Sunday, May 12, 2013

PROVEN: Customers are creatures of habit.

We are all creatures of habit, which is good news to owners of any small business.  This may seem instinctive to any business owner, but now this assumption can be considered scientific fact.

A comprehensive study of consumers world-wide conducted by the mathmatics department at the Universidad Carlos III of Madrid (UC3M) not only documents this, but has developed a method for predicting people's shopping patterns.  Also participating in this research are scientists at the University of California in San Diego (U.S.A), M.I.T (Massachusetts Institute of Technology) and NICTA (Australia).  A pretty impressive group of researchers, indeed.

The conclusion of this study is that consumers are more predictable than you might assume and because of this predictability it is possible to know where consumers will shop.

As explained by one of its authors, Esteban Moro of the Department of Mathematics at UC3M, "the main conclusion we have drawn is that people's behavior is repetitive when it comes to visiting and spending, and as such it is possible to predict where people are going to buy in the future."

In order to carry out the study, researchers analyzed hundreds of thousands of  economic transactions made with credit cards on both sides of the Atlantic. "What we found," Professor Moro explained, "is that people are quite regular when visiting and purchasing in shops and that there is quite a bit of ´predictability', above all in the long term."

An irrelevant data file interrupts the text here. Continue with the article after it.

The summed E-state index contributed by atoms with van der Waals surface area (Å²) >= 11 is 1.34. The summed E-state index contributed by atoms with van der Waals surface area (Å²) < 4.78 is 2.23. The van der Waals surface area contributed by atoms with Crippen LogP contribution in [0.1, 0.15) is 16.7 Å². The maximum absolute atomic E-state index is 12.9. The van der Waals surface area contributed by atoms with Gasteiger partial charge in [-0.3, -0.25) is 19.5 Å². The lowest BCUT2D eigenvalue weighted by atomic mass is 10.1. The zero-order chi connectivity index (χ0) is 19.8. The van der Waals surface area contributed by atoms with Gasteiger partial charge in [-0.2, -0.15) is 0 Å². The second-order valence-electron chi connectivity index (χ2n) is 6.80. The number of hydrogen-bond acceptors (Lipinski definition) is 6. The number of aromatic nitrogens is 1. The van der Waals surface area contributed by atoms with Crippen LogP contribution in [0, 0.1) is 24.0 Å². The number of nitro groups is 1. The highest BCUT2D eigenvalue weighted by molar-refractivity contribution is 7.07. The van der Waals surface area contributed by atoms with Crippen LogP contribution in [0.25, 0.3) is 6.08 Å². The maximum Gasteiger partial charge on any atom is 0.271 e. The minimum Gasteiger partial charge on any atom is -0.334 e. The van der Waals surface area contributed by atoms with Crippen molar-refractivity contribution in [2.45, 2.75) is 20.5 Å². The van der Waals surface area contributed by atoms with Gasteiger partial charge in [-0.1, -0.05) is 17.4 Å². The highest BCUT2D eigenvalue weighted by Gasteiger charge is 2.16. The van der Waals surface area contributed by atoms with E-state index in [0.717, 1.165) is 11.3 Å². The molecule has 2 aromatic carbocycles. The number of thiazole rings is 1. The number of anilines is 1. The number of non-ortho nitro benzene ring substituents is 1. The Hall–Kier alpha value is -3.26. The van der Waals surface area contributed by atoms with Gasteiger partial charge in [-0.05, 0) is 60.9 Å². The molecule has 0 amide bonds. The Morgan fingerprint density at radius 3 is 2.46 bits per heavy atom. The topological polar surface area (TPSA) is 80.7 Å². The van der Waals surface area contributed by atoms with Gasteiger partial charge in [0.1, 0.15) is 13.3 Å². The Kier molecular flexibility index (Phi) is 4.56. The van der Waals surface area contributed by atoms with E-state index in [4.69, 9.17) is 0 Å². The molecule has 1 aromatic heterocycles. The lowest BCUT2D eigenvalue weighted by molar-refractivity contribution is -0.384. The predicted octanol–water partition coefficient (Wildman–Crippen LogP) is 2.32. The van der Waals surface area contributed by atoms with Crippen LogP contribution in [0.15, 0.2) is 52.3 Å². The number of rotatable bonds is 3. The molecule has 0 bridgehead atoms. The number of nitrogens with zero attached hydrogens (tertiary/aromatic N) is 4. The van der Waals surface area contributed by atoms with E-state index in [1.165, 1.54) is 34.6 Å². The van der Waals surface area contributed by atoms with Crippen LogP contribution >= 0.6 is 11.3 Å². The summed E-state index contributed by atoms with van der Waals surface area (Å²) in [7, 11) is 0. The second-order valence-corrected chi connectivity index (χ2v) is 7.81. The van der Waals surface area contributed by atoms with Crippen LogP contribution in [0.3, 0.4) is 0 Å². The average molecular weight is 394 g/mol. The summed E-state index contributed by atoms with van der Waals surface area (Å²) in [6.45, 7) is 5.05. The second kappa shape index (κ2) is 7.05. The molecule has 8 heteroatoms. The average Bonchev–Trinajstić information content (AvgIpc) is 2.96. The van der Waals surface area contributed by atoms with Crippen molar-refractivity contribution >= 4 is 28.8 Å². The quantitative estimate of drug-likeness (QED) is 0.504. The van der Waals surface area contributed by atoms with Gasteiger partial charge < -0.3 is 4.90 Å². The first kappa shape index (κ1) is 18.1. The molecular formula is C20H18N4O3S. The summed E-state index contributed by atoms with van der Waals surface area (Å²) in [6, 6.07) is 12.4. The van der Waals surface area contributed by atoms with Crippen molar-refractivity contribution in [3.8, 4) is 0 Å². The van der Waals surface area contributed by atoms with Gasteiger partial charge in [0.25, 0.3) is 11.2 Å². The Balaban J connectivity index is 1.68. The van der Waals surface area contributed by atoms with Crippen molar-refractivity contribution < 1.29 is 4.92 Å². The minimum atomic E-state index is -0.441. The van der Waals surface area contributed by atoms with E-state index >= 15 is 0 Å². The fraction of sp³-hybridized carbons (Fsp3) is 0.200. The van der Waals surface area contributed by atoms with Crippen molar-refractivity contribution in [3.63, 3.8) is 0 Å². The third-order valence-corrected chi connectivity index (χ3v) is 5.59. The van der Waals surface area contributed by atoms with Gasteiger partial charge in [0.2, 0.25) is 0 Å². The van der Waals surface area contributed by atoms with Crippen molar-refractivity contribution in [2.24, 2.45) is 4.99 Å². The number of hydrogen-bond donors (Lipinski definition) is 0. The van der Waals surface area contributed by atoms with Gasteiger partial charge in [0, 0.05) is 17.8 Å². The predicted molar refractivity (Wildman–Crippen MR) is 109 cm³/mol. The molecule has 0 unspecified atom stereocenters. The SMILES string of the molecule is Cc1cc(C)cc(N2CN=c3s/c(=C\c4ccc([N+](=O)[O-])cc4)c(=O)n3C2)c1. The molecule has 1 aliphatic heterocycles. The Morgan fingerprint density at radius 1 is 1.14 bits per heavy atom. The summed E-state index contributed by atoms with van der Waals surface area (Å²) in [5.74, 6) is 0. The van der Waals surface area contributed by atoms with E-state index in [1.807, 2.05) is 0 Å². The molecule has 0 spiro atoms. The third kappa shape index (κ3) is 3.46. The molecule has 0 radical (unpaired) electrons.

In short: As consumers, each and every one of us tend to go back to the same shops with remarkable regularity.

The meaning for anyone owning a retail shop is that putting effort into creating a personal, quality experience for a first-time shopper really does pay off by creating a customer.  Not theoretically, but backed up by extensive research analysis. 

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Story Source:  Coco Krumme, Alejandro Llorente, Manuel Cebrian, Alex ("Sandy") Pentland, Esteban Moro. The predictability of consumer visitation patterns. Scientific Reports, 2013.

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